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How do families usually develop an understanding of a spinal cord injury and what it means?

How do families usually develop an understanding of a spinal cord injury and what it means?

Nancy Rosenberg, PsyD

Psychology Clinical Specialist and Director, Peer Mentor Programs, Magee Rehabilitation Hospital, Philadelphia

Read Bio More Videos by Nancy Rosenberg
Transcript
I think normally in the acute care settings, before they get to rehab, they see their loved ones in bed.  And so the loved one looks sick, and that’s just about it.  They look like a normal hospital patient.  Then they get into r... Show More

I think normally in the acute care settings, before they get to rehab, they see their loved ones in bed.  And so the loved one looks sick, and that’s just about it.  They look like a normal hospital patient.  Then they get into rehab, and they are challenged to get out of the bed, get into a wheelchair, go down to the gym, and look at themselves in the mirror.  Family members are looking at them in the wheelchair, being challenged in physical activities, and it starts to dawn on people that, “Wow, this is really something.  This is different than I thought it was going to be.”  And then, they go into a period of time in rehab where they really feel pumped-up and they feel that things are going to be okay, because they’re seeing some progress.  There’s a little bit of progress each day, or maybe each week, they’re seeing something.  This gives them hope.  Hope is critical by the way, without it, forget it.  Then about, I would say, two weeks before discharge, everybody gets incredibly overwhelmed.  And they’re thinking, “Oh my God, I need all this equipment, my house isn’t going to look the same, I wonder if this is ever going to get better.”  So, there’re all different phases that typical families go through during rehab and beyond.  Then once they get home, then things get extenuated again.   Because they’re in their own environment, and they’re limited, and it becomes more obvious, because they’re trying to navigate their environment there.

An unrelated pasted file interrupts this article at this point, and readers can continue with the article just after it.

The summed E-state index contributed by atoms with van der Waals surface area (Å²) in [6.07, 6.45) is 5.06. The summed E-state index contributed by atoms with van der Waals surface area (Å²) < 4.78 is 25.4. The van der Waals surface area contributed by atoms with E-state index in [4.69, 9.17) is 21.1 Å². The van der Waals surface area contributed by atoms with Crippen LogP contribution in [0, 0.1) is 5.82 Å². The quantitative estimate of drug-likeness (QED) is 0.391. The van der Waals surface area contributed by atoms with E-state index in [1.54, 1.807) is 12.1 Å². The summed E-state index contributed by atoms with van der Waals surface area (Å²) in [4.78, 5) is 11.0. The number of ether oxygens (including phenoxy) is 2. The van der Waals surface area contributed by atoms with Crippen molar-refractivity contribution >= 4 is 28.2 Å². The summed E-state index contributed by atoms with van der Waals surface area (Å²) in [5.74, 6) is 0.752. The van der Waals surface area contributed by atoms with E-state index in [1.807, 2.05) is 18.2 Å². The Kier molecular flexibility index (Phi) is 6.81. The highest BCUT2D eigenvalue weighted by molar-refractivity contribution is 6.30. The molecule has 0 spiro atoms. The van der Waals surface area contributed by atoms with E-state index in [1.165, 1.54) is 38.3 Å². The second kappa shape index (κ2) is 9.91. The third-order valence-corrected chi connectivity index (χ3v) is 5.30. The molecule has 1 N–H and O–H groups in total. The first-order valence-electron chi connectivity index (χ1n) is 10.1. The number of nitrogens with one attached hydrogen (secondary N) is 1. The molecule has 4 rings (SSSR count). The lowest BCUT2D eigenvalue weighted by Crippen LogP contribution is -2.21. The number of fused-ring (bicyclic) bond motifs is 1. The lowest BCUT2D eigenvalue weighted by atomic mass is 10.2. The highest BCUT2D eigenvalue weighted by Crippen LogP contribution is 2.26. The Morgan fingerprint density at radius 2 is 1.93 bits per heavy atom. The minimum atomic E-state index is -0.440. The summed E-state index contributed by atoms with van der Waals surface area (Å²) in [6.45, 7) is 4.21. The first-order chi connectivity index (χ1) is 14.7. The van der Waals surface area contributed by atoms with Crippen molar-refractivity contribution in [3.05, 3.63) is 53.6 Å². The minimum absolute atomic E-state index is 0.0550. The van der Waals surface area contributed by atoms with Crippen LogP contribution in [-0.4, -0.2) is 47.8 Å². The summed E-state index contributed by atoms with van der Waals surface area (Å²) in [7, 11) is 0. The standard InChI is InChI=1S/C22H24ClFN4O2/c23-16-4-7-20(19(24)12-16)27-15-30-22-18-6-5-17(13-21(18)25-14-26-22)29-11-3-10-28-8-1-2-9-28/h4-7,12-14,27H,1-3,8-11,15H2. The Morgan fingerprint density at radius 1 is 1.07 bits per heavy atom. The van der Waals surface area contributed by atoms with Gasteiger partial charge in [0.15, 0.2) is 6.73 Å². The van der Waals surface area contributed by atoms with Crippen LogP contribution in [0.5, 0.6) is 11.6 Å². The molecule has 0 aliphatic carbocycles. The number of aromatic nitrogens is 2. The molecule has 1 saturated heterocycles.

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How do families usually develop an understanding of a spinal cord injury and what it means?

Nancy Rosenberg, PsyD

Psychology Clinical Specialist and Director, Peer Mentor Programs, Magee Rehabilitation Hospital, Philadelphia

More Videos by Nancy Rosenberg
Transcriptadd

I think normally in the acute care settings, before they get to rehab, they see their loved ones in bed.  And so the loved one looks sick, and that’s just about it.  They look like a normal hospital patient.  Then they get into rehab, and they are challenged to get out of the bed, get into a wheelchair, go down to the gym, and look at themselves in the mirror.  Family members are looking at them in the wheelchair, being challenged in physical activities, and it starts to dawn on people that, “Wow, this is really something.  This is different than I thought it was going to be.”  And then, they go into a period of time in rehab where they really feel pumped-up and they feel that things are going to be okay, because they’re seeing some progress.  There’s a little bit of progress each day, or maybe each week, they’re seeing something.  This gives them hope.  Hope is critical by the way, without it, forget it.  Then about, I would say, two weeks before discharge, everybody gets incredibly overwhelmed.  And they’re thinking, “Oh my God, I need all this equipment, my house isn’t going to look the same, I wonder if this is ever going to get better.”  So, there’re all different phases that typical families go through during rehab and beyond.  Then once they get home, then things get extenuated again.   Because they’re in their own environment, and they’re limited, and it becomes more obvious, because they’re trying to navigate their environment there. 

How do families usually develop an understanding of a spinal cord injury and what it means?
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